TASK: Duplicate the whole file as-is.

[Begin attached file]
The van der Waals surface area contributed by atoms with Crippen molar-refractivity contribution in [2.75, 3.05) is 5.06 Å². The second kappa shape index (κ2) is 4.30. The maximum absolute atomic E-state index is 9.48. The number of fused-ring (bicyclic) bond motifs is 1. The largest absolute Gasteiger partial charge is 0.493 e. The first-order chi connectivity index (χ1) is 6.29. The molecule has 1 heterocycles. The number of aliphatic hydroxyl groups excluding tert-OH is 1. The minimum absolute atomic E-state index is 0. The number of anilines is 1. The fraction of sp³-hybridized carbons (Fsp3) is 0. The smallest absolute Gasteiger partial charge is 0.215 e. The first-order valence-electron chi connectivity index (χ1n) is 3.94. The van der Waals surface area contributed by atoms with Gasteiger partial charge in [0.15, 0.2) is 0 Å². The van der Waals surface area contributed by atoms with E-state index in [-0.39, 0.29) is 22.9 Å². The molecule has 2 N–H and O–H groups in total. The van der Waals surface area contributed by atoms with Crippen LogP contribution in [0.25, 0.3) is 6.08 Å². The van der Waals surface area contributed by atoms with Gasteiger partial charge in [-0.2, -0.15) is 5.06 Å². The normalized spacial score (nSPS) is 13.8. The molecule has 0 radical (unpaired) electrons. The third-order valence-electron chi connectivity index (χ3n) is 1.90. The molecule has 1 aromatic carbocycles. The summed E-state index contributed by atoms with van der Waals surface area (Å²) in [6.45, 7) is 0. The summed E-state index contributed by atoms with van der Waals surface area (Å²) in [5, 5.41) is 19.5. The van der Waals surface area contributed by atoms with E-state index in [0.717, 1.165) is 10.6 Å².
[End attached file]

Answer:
The van der Waals surface area contributed by atoms with Crippen molar-refractivity contribution in [2.75, 3.05) is 5.06 Å². The second kappa shape index (κ2) is 4.30. The maximum absolute atomic E-state index is 9.48. The number of fused-ring (bicyclic) bond motifs is 1. The largest absolute Gasteiger partial charge is 0.493 e. The first-order chi connectivity index (χ1) is 6.29. The molecule has 1 heterocycles. The number of aliphatic hydroxyl groups excluding tert-OH is 1. The minimum absolute atomic E-state index is 0. The number of anilines is 1. The fraction of sp³-hybridized carbons (Fsp3) is 0. The smallest absolute Gasteiger partial charge is 0.215 e. The first-order valence-electron chi connectivity index (χ1n) is 3.94. The van der Waals surface area contributed by atoms with Gasteiger partial charge in [0.15, 0.2) is 0 Å². The van der Waals surface area contributed by atoms with E-state index in [-0.39, 0.29) is 22.9 Å². The molecule has 2 N–H and O–H groups in total. The van der Waals surface area contributed by atoms with Crippen LogP contribution in [0.25, 0.3) is 6.08 Å². The van der Waals surface area contributed by atoms with Gasteiger partial charge in [-0.2, -0.15) is 5.06 Å². The normalized spacial score (nSPS) is 13.8. The molecule has 0 radical (unpaired) electrons. The third-order valence-electron chi connectivity index (χ3n) is 1.90. The molecule has 1 aromatic carbocycles. The summed E-state index contributed by atoms with van der Waals surface area (Å²) in [6.45, 7) is 0. The summed E-state index contributed by atoms with van der Waals surface area (Å²) in [5, 5.41) is 19.5. The van der Waals surface area contributed by atoms with E-state index in [0.717, 1.165) is 10.6 Å².